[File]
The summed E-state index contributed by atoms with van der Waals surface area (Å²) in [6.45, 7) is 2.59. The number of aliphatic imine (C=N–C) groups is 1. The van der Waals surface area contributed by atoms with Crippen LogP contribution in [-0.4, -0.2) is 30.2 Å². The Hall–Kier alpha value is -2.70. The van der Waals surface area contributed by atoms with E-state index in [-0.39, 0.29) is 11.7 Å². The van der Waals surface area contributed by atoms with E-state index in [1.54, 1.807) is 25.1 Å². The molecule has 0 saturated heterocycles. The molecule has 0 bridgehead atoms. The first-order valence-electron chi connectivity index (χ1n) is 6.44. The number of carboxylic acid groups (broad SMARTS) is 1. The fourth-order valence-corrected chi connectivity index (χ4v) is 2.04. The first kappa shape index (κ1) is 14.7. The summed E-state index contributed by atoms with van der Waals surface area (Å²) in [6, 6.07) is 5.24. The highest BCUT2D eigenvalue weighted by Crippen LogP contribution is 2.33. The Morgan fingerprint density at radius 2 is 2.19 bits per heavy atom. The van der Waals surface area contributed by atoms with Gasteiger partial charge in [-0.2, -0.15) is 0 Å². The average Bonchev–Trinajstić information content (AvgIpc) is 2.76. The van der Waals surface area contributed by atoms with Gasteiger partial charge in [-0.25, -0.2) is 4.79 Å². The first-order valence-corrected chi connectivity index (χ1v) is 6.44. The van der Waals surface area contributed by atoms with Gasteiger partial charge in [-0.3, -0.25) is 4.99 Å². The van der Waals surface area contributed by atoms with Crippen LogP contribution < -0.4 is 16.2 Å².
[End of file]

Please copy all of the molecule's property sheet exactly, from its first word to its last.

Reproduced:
The summed E-state index contributed by atoms with van der Waals surface area (Å²) in [6.45, 7) is 2.59. The number of aliphatic imine (C=N–C) groups is 1. The van der Waals surface area contributed by atoms with Crippen LogP contribution in [-0.4, -0.2) is 30.2 Å². The Hall–Kier alpha value is -2.70. The van der Waals surface area contributed by atoms with E-state index in [-0.39, 0.29) is 11.7 Å². The van der Waals surface area contributed by atoms with E-state index in [1.54, 1.807) is 25.1 Å². The molecule has 0 saturated heterocycles. The molecule has 0 bridgehead atoms. The first-order valence-electron chi connectivity index (χ1n) is 6.44. The number of carboxylic acid groups (broad SMARTS) is 1. The fourth-order valence-corrected chi connectivity index (χ4v) is 2.04. The first kappa shape index (κ1) is 14.7. The summed E-state index contributed by atoms with van der Waals surface area (Å²) in [6, 6.07) is 5.24. The highest BCUT2D eigenvalue weighted by Crippen LogP contribution is 2.33. The Morgan fingerprint density at radius 2 is 2.19 bits per heavy atom. The van der Waals surface area contributed by atoms with Gasteiger partial charge in [-0.2, -0.15) is 0 Å². The average Bonchev–Trinajstić information content (AvgIpc) is 2.76. The van der Waals surface area contributed by atoms with Gasteiger partial charge in [-0.25, -0.2) is 4.79 Å². The first-order valence-corrected chi connectivity index (χ1v) is 6.44. The van der Waals surface area contributed by atoms with Gasteiger partial charge in [-0.3, -0.25) is 4.99 Å². The van der Waals surface area contributed by atoms with Crippen LogP contribution < -0.4 is 16.2 Å².